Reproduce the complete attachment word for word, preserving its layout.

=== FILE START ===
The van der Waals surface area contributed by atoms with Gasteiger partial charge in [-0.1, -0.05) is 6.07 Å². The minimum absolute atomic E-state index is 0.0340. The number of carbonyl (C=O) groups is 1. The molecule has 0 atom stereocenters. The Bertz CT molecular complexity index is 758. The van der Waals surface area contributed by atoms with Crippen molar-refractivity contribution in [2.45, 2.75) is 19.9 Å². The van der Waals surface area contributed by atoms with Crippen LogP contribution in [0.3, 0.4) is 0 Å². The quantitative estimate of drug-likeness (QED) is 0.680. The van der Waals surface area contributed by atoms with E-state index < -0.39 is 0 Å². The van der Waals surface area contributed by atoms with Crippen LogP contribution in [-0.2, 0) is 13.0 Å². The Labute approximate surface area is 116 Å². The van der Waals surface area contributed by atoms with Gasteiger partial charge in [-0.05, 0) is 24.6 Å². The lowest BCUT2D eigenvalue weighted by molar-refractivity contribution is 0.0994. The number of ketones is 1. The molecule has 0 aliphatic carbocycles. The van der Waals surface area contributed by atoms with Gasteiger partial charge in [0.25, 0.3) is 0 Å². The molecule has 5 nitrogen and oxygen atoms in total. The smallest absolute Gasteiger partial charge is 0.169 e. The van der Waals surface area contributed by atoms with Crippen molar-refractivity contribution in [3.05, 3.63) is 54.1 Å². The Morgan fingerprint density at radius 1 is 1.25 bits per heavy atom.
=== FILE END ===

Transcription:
The van der Waals surface area contributed by atoms with Gasteiger partial charge in [-0.1, -0.05) is 6.07 Å². The minimum absolute atomic E-state index is 0.0340. The number of carbonyl (C=O) groups is 1. The molecule has 0 atom stereocenters. The Bertz CT molecular complexity index is 758. The van der Waals surface area contributed by atoms with Crippen molar-refractivity contribution in [2.45, 2.75) is 19.9 Å². The van der Waals surface area contributed by atoms with Crippen LogP contribution in [0.3, 0.4) is 0 Å². The quantitative estimate of drug-likeness (QED) is 0.680. The van der Waals surface area contributed by atoms with E-state index < -0.39 is 0 Å². The van der Waals surface area contributed by atoms with Crippen LogP contribution in [-0.2, 0) is 13.0 Å². The Labute approximate surface area is 116 Å². The van der Waals surface area contributed by atoms with Gasteiger partial charge in [-0.05, 0) is 24.6 Å². The lowest BCUT2D eigenvalue weighted by molar-refractivity contribution is 0.0994. The number of ketones is 1. The molecule has 0 aliphatic carbocycles. The van der Waals surface area contributed by atoms with Gasteiger partial charge in [0.25, 0.3) is 0 Å². The molecule has 5 nitrogen and oxygen atoms in total. The smallest absolute Gasteiger partial charge is 0.169 e. The van der Waals surface area contributed by atoms with Crippen molar-refractivity contribution in [3.05, 3.63) is 54.1 Å². The Morgan fingerprint density at radius 1 is 1.25 bits per heavy atom.